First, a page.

Roflumilast Partially Reverses Smoke-induced Mucociliary Dysfunction

Andreas Schmid; Nathalie Baumlin; Pedro Ivonnet; John S. Dennis; Michael Campos; Stefanie Krick; Matthias Salathe


Respiratory Research. 2015;16(135) 

In This Article


Effect of Roflumilast on Intracellular cAMP

To evaluate the effect of roflumilast on intracellular cAMP concentration ([cAMP]i), we used our previously described FRET assay of fluorescently tagged PKA subunits[13] where changes in FRET ratio (ΔFRET ratio) are indicative of changes in [cAMP]i.[13] Apical addition of 10 μM forskolin as well as 20 μM albuterol increased [cAMP]i in NHBE cells. While roflumilast did not increase cAMP when added alone, it increased the peak [cAMP]i response to forskolin and albuterol (Fig. 1a) and prolonged the [cAMP]i increase after forskolin washout (Fig. 1b).

Figure 1.

Effect of roflumilast on real-time [cAMP]i, estimated by FRET with and without smoke. a Treatment with 100 nM roflumilast alone (10 min) does not increase [cAMP]i, but roflumilast enhances forskolin- and albuterol-mediated [cAMP]i increases (10 μM forskolin and 20 μM albuterol in control cultures without airflow exposure (white bars; forskolin three lungs, n = 21; albuterol one lung, n = 8). b Representative tracings of FRET ratios over time as a reflection of changes in [cAMP]i upon stimulation with forskolin in the presence (red) and absence (black) of roflumilast. c Smoke exposed cells (black bar) show a decreased baseline FRET ratio compared to cultures exposed to airflow (grey bar), possibly indicating a decreased intracellular cAMP level (three different lungs, n = 30). However, FRET ratios under these conditions cannot be calibrated to [cAMP]i. d Roflumilast leads to a significant increase in the forskolin-induced ΔFRET ratio in air control (gray) and smoke exposed (black) cultures using the Vitrocell VC-10 smoke exposure system (three different lungs, n = 21–43). e Roflumilast treated cultures show a prolonged elevation of the FRET ratio after washout of forskolin in air control and smoke exposed cells (three different lungs, n = 21–43). *p < 0.05

Roflumilast also increased the [cAMP]i peak response and duration to 10 μM forskolin in cultures exposed to smoke or air (air control) in the Vitrocell VC-10 smoking robot. In smoke-exposed cells, the agonist-induced peak ΔFRET ratio response was significantly less compared to the air exposed control cells in the presence of roflumilast (Fig. 1d; each data point from three lungs with n ≥ 21 measurements), while no difference was found for the prolonged cAMP increase between smoke and air control (Fig. 1e). To assess the effect of cigarette smoke on intracellular cAMP concentrations, we compared baseline FRET ratios of smoked and air control cultures (Fig. 1c). We found that cultures exposed to cigarette smoke had a significantly lower baseline FRET ratio compared to air control cultures (0.958 ± 0.023 vs 0.980 ± 0.015; 3 lungs, n = 30, p < 0.05). While calibrations of these baselines are not possible and these results have to take this caveat into account, the data could indicate that acute cigarette smoke exposure decreased intracellular cAMP concentrations. On the other hand, it did not decrease changes in [cAMP]i responses to agonist stimulation and brought FRET ratios in smoked cells to the baseline FRET ratios of control cells in the absence of roflumilast. The further augmenting effect of roflumilast on peak forskolin responses, however, was reduced by cigarette smoke. On the other hand, roflumilast still significantly prolonged the increase in [cAMP]i in smoked cells after forskolin washout.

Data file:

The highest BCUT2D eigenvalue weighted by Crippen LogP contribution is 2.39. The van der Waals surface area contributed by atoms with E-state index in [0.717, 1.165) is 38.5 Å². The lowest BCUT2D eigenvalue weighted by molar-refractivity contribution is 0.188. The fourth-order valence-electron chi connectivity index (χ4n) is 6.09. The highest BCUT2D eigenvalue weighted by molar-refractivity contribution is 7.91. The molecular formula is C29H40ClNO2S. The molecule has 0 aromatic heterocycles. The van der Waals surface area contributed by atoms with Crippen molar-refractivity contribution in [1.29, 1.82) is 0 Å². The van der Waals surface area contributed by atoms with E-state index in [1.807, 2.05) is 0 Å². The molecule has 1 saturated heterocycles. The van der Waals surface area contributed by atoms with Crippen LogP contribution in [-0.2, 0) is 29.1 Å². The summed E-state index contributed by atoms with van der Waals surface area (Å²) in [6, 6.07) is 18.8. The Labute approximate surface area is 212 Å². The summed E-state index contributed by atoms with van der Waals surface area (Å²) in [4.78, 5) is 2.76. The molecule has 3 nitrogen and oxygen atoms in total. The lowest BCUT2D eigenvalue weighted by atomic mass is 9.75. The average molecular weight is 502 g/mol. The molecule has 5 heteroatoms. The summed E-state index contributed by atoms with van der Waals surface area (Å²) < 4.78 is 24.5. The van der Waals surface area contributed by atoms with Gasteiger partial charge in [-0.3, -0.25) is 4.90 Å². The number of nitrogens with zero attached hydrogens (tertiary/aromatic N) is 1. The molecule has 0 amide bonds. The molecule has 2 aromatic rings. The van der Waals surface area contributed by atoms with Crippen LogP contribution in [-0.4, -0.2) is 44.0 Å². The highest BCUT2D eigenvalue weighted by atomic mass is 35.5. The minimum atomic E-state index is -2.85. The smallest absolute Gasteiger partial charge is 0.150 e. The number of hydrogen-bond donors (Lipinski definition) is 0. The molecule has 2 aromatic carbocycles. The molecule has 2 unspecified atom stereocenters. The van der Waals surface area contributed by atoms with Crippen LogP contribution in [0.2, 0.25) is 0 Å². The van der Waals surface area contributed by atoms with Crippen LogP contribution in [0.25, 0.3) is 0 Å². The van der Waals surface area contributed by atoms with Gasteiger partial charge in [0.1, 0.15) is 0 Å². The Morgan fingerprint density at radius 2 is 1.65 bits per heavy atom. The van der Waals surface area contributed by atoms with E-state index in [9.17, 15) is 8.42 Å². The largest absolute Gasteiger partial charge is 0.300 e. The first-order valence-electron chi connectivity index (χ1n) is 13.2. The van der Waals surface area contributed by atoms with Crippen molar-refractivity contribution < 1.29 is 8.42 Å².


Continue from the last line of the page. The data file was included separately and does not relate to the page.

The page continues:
Effect of Roflumilast on Apical Chloride Conductance

The effect of roflumilast on apical chloride conductance was measured by short circuit currents (Isc) in NHBE cells. Adding 100 nM roflumilast alone (Fig. 2a) resulted in a minimal current change of 0.99 ± 0.22 μA/cm2 (14 lungs, n = 29), which was significantly less than the changes observed after apical addition of 10 μM albuterol (11.75 ± 2.62 μA/cm2, p < 0.05). Use of a chloride-free apical solution did not enhance the effect of roflumilast (not shown).

Figure 2.

Effect of roflumilast on apical chloride conductance with and without smoke exposure. a Evaluation of chloride conductance in control cultures without airflow exposure (white bars): Application of roflumilast (100 nM) alone induces a minimal increase in Isc (14 lungs, n = 29). Albuterol (10 μM) induces an increase in peak chloride efflux (ΔIsc) that is augmented by pre-treatment with roflumilast (100 nM) (six to ten lungs; n = 6–10). b Representative tracing of an Ussing chamber experiment demonstrates an increase of chloride efflux after administration of 10 μM of albuterol (black). Application of roflumilast alone hardly increases the conductance, whereas the addition of albuterol to roflumilast (red) treated cultures significantly increases chloride conductance compared to untreated cultures. c Chloride efflux is significantly decreased in cultures exposed to cigarette smoke (black bars) using the Vitrocell VC-10 smoking robot when compared to air control (grey bars). Roflumilast significantly increases apical chloride efflux in air-exposed cells and rescues smoke-associated decreases in chloride conductance (19 lungs; n = 19). d Control experiments, DMSO (vehicle) does not show any changes in the response of chloride conductance to albuterol in air and cigarette smoke-exposed cultures (two lungs; n = 4). *p < 0.05